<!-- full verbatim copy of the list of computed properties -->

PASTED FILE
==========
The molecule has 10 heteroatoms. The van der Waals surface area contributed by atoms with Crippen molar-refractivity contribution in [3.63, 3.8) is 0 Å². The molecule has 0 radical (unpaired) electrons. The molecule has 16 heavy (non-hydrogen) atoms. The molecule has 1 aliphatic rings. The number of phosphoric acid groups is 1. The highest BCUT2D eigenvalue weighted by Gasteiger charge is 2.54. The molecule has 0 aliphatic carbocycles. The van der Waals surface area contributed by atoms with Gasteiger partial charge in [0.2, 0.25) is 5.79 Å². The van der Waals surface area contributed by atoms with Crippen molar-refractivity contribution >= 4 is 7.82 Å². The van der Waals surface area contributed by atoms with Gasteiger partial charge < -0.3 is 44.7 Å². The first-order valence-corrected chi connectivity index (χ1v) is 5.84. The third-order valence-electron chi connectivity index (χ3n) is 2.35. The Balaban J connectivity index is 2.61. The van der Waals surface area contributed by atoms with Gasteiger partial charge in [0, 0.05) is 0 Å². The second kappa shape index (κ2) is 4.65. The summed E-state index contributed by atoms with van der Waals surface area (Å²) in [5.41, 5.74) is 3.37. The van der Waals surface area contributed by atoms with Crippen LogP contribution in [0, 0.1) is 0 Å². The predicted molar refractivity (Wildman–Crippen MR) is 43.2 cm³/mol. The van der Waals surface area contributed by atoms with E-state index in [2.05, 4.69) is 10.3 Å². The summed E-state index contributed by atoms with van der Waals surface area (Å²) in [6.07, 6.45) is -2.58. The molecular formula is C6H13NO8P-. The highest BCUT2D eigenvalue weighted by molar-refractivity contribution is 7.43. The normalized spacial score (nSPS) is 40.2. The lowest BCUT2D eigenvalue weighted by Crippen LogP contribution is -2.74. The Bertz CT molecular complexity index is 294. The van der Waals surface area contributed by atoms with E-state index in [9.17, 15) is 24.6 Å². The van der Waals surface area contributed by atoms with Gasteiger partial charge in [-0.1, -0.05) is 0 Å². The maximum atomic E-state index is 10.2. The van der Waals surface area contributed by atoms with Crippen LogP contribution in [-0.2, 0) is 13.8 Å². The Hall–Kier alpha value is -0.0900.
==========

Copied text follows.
The molecule has 10 heteroatoms. The van der Waals surface area contributed by atoms with Crippen molar-refractivity contribution in [3.63, 3.8) is 0 Å². The molecule has 0 radical (unpaired) electrons. The molecule has 16 heavy (non-hydrogen) atoms. The molecule has 1 aliphatic rings. The number of phosphoric acid groups is 1. The highest BCUT2D eigenvalue weighted by Gasteiger charge is 2.54. The molecule has 0 aliphatic carbocycles. The van der Waals surface area contributed by atoms with Gasteiger partial charge in [0.2, 0.25) is 5.79 Å². The van der Waals surface area contributed by atoms with Crippen molar-refractivity contribution >= 4 is 7.82 Å². The van der Waals surface area contributed by atoms with Gasteiger partial charge < -0.3 is 44.7 Å². The first-order valence-corrected chi connectivity index (χ1v) is 5.84. The third-order valence-electron chi connectivity index (χ3n) is 2.35. The Balaban J connectivity index is 2.61. The van der Waals surface area contributed by atoms with Gasteiger partial charge in [0, 0.05) is 0 Å². The second kappa shape index (κ2) is 4.65. The summed E-state index contributed by atoms with van der Waals surface area (Å²) in [5.41, 5.74) is 3.37. The van der Waals surface area contributed by atoms with Crippen LogP contribution in [0, 0.1) is 0 Å². The predicted molar refractivity (Wildman–Crippen MR) is 43.2 cm³/mol. The van der Waals surface area contributed by atoms with E-state index in [2.05, 4.69) is 10.3 Å². The summed E-state index contributed by atoms with van der Waals surface area (Å²) in [6.07, 6.45) is -2.58. The molecular formula is C6H13NO8P-. The highest BCUT2D eigenvalue weighted by molar-refractivity contribution is 7.43. The normalized spacial score (nSPS) is 40.2. The lowest BCUT2D eigenvalue weighted by Crippen LogP contribution is -2.74. The Bertz CT molecular complexity index is 294. The van der Waals surface area contributed by atoms with E-state index in [9.17, 15) is 24.6 Å². The van der Waals surface area contributed by atoms with Gasteiger partial charge in [-0.1, -0.05) is 0 Å². The maximum atomic E-state index is 10.2. The van der Waals surface area contributed by atoms with Crippen LogP contribution in [-0.2, 0) is 13.8 Å². The Hall–Kier alpha value is -0.0900.